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Effects of Electromagnetic Field Produced by Mobile Phones on the Oxidant and Antioxidant Status of Rats



M.A. Elhag, Ghada M. Nabil and Atef M.M. Attia
 
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ABSTRACT

This study was designed to investigate the effect of EMR produced by GSM Mobile Phones (MP) on the oxidant and antioxidant status in rats. Rats were divided into three groups: (1) controls, (2) rats exposed to a fractionated dose of EMR (15 min dayG1 for four days) (EMR-F) and (3) rats exposed to an acute dose of EMR (EMR-A). A net drop in the plasma concentration of vitamin C (-47 and -59.8%) was observed in EMR-F and EMR-A groups, respectively, when compared to controls. While, a significant decrease in the levels of lypophilic antioxidant vitamins: vitamin E (-33 and -65.8%), vitamin A (-44.4 and -46.8%) was observed in EMR-F and EMR-A groups, respectively, when compared to controls. A net drop in plasma level of reduced glutathione (GSH) (-19.8 and -35.3%) was observed in EMR-F and EMR-A groups, respectively. EMR exposure of rats produced a significant decrease in catalase (CAT) and superoxide dismutase (SOD) activities, with the values of these activities for EMR-A group is significantly lower than those of EMR-F. These results indicate that the effects of acute doses of EMR produced by mobile phones on the rat?s antioxidant status is significantly higher than those of fractionated doses of the same type of radiation. On the basis of present results, it can be concluded that exposure to acute doses of EMR produced by mobile phones is more hazardous than that produced by fractionated doses of the same type of radiation.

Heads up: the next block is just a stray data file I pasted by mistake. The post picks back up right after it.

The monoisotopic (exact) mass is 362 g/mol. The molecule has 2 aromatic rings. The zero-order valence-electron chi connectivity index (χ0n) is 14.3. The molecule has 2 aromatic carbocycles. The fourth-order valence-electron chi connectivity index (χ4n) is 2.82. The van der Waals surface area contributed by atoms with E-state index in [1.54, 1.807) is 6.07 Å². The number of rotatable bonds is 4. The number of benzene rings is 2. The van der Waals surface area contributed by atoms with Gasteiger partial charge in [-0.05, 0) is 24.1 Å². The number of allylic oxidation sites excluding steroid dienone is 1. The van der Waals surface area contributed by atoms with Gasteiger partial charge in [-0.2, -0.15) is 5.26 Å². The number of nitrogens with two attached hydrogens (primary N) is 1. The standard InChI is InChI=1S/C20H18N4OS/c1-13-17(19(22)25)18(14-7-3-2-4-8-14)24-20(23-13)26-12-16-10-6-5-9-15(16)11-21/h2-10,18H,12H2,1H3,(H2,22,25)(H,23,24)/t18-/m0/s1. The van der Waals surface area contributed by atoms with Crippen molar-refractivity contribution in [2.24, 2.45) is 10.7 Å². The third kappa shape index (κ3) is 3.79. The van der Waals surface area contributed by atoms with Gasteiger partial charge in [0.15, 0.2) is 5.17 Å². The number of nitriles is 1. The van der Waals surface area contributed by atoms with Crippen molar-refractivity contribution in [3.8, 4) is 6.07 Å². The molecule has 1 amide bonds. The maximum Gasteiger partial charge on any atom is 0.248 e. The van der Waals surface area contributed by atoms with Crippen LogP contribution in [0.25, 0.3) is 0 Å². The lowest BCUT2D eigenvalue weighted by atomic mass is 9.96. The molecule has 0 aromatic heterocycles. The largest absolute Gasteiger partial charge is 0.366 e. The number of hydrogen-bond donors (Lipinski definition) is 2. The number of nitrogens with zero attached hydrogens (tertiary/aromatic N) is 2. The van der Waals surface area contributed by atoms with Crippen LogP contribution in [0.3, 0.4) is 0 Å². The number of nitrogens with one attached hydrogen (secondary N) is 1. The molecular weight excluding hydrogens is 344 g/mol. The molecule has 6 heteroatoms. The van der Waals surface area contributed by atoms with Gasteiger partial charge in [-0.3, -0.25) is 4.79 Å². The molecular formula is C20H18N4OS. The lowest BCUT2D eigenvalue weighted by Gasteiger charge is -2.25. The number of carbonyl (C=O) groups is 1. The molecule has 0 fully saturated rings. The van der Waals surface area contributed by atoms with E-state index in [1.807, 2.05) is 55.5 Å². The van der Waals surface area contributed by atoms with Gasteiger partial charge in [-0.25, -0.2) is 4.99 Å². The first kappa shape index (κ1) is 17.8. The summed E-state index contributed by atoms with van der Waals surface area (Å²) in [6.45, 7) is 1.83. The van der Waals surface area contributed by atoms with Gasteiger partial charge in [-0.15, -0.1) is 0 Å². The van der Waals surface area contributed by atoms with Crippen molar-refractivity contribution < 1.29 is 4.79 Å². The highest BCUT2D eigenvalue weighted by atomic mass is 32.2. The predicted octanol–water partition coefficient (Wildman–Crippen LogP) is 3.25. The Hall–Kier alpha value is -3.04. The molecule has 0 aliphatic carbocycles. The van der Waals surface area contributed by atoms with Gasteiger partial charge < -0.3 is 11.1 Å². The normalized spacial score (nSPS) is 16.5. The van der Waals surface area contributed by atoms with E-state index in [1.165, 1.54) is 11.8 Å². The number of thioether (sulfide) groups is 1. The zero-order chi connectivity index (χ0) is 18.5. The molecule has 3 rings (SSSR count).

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  How to cite this article:

M.A. Elhag, Ghada M. Nabil and Atef M.M. Attia , 2007. Effects of Electromagnetic Field Produced by Mobile Phones on the Oxidant and Antioxidant Status of Rats. Pakistan Journal of Biological Sciences, 10: 4271-4274.

DOI: 10.3923/pjbs.2007.4271.4274

URL: https://scialert.net/abstract/?doi=pjbs.2007.4271.4274

INTRODUCTION